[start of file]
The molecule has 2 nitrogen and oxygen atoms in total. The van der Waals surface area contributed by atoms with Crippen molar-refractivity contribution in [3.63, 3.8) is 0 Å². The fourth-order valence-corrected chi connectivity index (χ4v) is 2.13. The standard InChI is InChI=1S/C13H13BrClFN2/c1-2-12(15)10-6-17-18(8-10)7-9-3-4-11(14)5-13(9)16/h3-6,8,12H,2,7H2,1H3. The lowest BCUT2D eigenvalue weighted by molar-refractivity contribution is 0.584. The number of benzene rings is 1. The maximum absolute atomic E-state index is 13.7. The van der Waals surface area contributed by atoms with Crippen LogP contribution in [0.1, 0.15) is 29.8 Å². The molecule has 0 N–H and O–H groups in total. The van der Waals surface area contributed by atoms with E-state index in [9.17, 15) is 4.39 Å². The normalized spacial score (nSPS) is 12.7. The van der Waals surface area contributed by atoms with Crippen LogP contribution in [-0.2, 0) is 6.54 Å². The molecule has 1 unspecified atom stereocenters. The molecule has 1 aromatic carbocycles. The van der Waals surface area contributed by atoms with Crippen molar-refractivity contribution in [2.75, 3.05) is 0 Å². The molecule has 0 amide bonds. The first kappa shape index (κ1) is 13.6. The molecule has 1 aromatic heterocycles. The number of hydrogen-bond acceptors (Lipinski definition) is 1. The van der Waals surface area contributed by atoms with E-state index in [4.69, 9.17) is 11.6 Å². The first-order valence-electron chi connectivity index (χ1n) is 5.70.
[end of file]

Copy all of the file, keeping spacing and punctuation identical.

The molecule has 2 nitrogen and oxygen atoms in total. The van der Waals surface area contributed by atoms with Crippen molar-refractivity contribution in [3.63, 3.8) is 0 Å². The fourth-order valence-corrected chi connectivity index (χ4v) is 2.13. The standard InChI is InChI=1S/C13H13BrClFN2/c1-2-12(15)10-6-17-18(8-10)7-9-3-4-11(14)5-13(9)16/h3-6,8,12H,2,7H2,1H3. The lowest BCUT2D eigenvalue weighted by molar-refractivity contribution is 0.584. The number of benzene rings is 1. The maximum absolute atomic E-state index is 13.7. The van der Waals surface area contributed by atoms with Crippen LogP contribution in [0.1, 0.15) is 29.8 Å². The molecule has 0 N–H and O–H groups in total. The van der Waals surface area contributed by atoms with E-state index in [9.17, 15) is 4.39 Å². The normalized spacial score (nSPS) is 12.7. The van der Waals surface area contributed by atoms with Crippen LogP contribution in [-0.2, 0) is 6.54 Å². The molecule has 1 unspecified atom stereocenters. The molecule has 1 aromatic carbocycles. The van der Waals surface area contributed by atoms with Crippen molar-refractivity contribution in [2.75, 3.05) is 0 Å². The molecule has 0 amide bonds. The first kappa shape index (κ1) is 13.6. The molecule has 1 aromatic heterocycles. The number of hydrogen-bond acceptors (Lipinski definition) is 1. The van der Waals surface area contributed by atoms with E-state index in [4.69, 9.17) is 11.6 Å². The first-order valence-electron chi connectivity index (χ1n) is 5.70.